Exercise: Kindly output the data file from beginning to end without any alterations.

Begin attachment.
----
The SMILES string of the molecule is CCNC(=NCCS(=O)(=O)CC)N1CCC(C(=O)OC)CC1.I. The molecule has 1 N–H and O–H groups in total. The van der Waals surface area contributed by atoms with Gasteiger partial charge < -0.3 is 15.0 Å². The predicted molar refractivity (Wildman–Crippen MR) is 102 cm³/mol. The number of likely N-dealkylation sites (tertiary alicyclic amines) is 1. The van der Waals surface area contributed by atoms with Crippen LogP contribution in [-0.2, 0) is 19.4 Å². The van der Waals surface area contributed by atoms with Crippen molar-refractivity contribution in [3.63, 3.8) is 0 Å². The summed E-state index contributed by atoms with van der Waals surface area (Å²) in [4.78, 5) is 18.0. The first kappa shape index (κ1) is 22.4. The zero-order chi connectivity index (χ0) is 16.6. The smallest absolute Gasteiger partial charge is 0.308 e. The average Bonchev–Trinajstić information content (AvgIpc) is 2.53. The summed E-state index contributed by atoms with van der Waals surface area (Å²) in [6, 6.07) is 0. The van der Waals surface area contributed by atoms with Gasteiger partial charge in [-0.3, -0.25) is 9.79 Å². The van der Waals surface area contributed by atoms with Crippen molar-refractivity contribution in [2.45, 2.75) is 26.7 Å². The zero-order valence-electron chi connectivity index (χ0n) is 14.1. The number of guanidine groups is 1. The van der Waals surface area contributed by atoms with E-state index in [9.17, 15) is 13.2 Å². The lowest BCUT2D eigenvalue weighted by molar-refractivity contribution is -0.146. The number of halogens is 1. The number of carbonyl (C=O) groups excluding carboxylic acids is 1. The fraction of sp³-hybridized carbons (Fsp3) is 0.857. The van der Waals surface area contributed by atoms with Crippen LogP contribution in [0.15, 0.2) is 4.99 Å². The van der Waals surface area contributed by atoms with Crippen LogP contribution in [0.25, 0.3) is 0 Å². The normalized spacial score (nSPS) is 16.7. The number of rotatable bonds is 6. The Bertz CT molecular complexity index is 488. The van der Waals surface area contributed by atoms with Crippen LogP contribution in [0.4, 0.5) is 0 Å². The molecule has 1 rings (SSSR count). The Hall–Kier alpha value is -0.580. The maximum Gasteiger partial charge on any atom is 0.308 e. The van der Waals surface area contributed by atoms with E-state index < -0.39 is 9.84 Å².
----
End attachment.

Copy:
The SMILES string of the molecule is CCNC(=NCCS(=O)(=O)CC)N1CCC(C(=O)OC)CC1.I. The molecule has 1 N–H and O–H groups in total. The van der Waals surface area contributed by atoms with Gasteiger partial charge < -0.3 is 15.0 Å². The predicted molar refractivity (Wildman–Crippen MR) is 102 cm³/mol. The number of likely N-dealkylation sites (tertiary alicyclic amines) is 1. The van der Waals surface area contributed by atoms with Crippen LogP contribution in [-0.2, 0) is 19.4 Å². The van der Waals surface area contributed by atoms with Crippen molar-refractivity contribution in [3.63, 3.8) is 0 Å². The summed E-state index contributed by atoms with van der Waals surface area (Å²) in [4.78, 5) is 18.0. The first kappa shape index (κ1) is 22.4. The zero-order chi connectivity index (χ0) is 16.6. The smallest absolute Gasteiger partial charge is 0.308 e. The average Bonchev–Trinajstić information content (AvgIpc) is 2.53. The summed E-state index contributed by atoms with van der Waals surface area (Å²) in [6, 6.07) is 0. The van der Waals surface area contributed by atoms with Gasteiger partial charge in [-0.3, -0.25) is 9.79 Å². The van der Waals surface area contributed by atoms with Crippen molar-refractivity contribution in [2.45, 2.75) is 26.7 Å². The zero-order valence-electron chi connectivity index (χ0n) is 14.1. The number of guanidine groups is 1. The van der Waals surface area contributed by atoms with E-state index in [9.17, 15) is 13.2 Å². The lowest BCUT2D eigenvalue weighted by molar-refractivity contribution is -0.146. The number of halogens is 1. The number of carbonyl (C=O) groups excluding carboxylic acids is 1. The fraction of sp³-hybridized carbons (Fsp3) is 0.857. The van der Waals surface area contributed by atoms with Crippen LogP contribution in [0.15, 0.2) is 4.99 Å². The van der Waals surface area contributed by atoms with Crippen LogP contribution in [0.25, 0.3) is 0 Å². The normalized spacial score (nSPS) is 16.7. The number of rotatable bonds is 6. The Bertz CT molecular complexity index is 488. The van der Waals surface area contributed by atoms with Crippen LogP contribution in [0.4, 0.5) is 0 Å². The molecule has 1 rings (SSSR count). The Hall–Kier alpha value is -0.580. The maximum Gasteiger partial charge on any atom is 0.308 e. The van der Waals surface area contributed by atoms with E-state index < -0.39 is 9.84 Å².